The Grand National: Animal abuse or harmless fun?

By Casey Whiting

The Grand National, a day of extravagant hats, unpredictable weather and nail biting tension as jockeys compete for the Grand National title. A day most people consider to be fun, exciting and care free, but can the same be said about the competing horses?

Since The Grand National began in 1839, countless horses have been killed or injured during the races, with the majority of injured horse being euthanised afterwards due to their injuries. Although the racecourse has been made safer since it was first established, each year horses are still falling to their death and getting injured on the course.

Amie Chapman, Deputy President of Education at DMU’s Student Union, said: “I don’t agree with it [The Grand National], that’s why I don’t watch it on principle. Horses are beautiful creatures, they don’t deserve to be treated the way they are.”

The most recent Grand National horse death occurred last Saturday, the 11th of April, when horse Seedling fell over a large jump and hit the ground. Seedling died instantly.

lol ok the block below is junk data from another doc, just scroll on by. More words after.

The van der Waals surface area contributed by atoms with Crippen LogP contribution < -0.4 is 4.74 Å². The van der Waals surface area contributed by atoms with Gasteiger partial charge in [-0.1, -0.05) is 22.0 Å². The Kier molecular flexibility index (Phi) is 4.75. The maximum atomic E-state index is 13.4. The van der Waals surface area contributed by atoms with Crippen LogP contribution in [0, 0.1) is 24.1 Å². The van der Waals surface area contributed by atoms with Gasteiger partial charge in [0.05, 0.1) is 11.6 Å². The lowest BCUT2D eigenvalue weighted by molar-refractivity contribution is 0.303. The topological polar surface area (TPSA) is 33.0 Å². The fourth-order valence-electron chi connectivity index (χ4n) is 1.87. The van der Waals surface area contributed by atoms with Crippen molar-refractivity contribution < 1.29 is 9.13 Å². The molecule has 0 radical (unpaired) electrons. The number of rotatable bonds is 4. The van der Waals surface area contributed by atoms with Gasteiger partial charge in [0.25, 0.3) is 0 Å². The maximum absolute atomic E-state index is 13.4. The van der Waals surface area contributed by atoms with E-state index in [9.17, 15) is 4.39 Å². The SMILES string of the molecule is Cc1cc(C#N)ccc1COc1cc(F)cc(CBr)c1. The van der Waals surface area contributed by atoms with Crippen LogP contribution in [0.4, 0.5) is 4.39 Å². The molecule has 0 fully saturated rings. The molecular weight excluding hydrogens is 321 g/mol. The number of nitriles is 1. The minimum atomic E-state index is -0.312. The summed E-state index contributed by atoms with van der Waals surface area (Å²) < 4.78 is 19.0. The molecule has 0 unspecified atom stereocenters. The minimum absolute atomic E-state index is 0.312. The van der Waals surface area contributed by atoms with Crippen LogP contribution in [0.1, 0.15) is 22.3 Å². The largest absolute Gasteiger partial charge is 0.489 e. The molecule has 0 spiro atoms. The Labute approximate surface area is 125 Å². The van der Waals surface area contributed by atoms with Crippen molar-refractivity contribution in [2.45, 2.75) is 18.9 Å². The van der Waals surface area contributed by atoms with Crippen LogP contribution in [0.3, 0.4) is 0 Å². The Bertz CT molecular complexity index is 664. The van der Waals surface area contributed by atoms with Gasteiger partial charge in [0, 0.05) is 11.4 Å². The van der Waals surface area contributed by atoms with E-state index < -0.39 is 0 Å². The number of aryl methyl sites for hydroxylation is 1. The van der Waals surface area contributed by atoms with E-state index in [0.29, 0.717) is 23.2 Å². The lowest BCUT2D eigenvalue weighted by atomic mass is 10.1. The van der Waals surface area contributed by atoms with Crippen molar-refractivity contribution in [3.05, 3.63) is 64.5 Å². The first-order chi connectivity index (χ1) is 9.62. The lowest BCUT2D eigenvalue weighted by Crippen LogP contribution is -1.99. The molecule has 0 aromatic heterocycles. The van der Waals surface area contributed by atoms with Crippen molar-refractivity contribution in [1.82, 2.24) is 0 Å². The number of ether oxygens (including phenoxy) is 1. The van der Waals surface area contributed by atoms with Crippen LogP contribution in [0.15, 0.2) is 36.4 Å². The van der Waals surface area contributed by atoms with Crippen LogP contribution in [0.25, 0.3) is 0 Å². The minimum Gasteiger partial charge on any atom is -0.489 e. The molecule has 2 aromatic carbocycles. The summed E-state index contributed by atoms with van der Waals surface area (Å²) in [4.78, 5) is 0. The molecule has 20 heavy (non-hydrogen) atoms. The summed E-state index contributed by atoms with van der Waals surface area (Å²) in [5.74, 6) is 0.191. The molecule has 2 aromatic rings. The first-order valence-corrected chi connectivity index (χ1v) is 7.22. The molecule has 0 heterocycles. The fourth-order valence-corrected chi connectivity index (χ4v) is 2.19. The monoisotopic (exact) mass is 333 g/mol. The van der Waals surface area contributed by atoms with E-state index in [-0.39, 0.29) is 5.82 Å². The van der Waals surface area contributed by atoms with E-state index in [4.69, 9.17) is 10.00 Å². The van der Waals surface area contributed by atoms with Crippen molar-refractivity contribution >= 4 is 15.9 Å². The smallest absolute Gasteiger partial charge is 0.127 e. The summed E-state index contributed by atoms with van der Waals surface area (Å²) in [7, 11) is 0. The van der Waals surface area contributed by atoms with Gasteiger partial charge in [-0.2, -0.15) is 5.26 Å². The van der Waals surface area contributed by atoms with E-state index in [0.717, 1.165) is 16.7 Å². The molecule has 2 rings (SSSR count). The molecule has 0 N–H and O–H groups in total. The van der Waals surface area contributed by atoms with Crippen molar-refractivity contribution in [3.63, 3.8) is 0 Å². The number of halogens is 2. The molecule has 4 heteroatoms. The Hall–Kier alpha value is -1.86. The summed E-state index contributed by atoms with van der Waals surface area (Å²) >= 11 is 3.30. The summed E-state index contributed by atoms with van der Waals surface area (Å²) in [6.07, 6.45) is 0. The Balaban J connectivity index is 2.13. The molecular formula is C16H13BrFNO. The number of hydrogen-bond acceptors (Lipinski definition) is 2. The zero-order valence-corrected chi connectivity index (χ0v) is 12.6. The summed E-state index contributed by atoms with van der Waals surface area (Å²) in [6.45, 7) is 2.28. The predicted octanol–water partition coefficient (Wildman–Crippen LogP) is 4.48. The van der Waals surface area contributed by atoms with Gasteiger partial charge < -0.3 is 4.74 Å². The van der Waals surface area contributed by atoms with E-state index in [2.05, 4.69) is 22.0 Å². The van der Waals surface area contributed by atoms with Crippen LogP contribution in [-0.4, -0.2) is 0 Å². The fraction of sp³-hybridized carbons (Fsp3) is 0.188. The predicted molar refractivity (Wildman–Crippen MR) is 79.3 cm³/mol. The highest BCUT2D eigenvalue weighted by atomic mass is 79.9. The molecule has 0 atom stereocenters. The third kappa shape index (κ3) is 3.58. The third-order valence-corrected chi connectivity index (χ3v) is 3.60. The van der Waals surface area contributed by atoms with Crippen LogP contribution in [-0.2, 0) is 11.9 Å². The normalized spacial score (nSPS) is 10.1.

Campaign group Animal Aid led a protest this year about the number of deaths that occur during horse races such as The Grand National. But as Amie pointed out: “It’s not just horses, it’s dogs too.”

Hundreds of rescue centres have been set up for animals who have been injured during races, but after the hard endurance training they have to go through for the competitions, the animals often do not make good pets or companions.

So the question is, does The Grand National have a place in modern society or should it, along with other animal racing, be banned?

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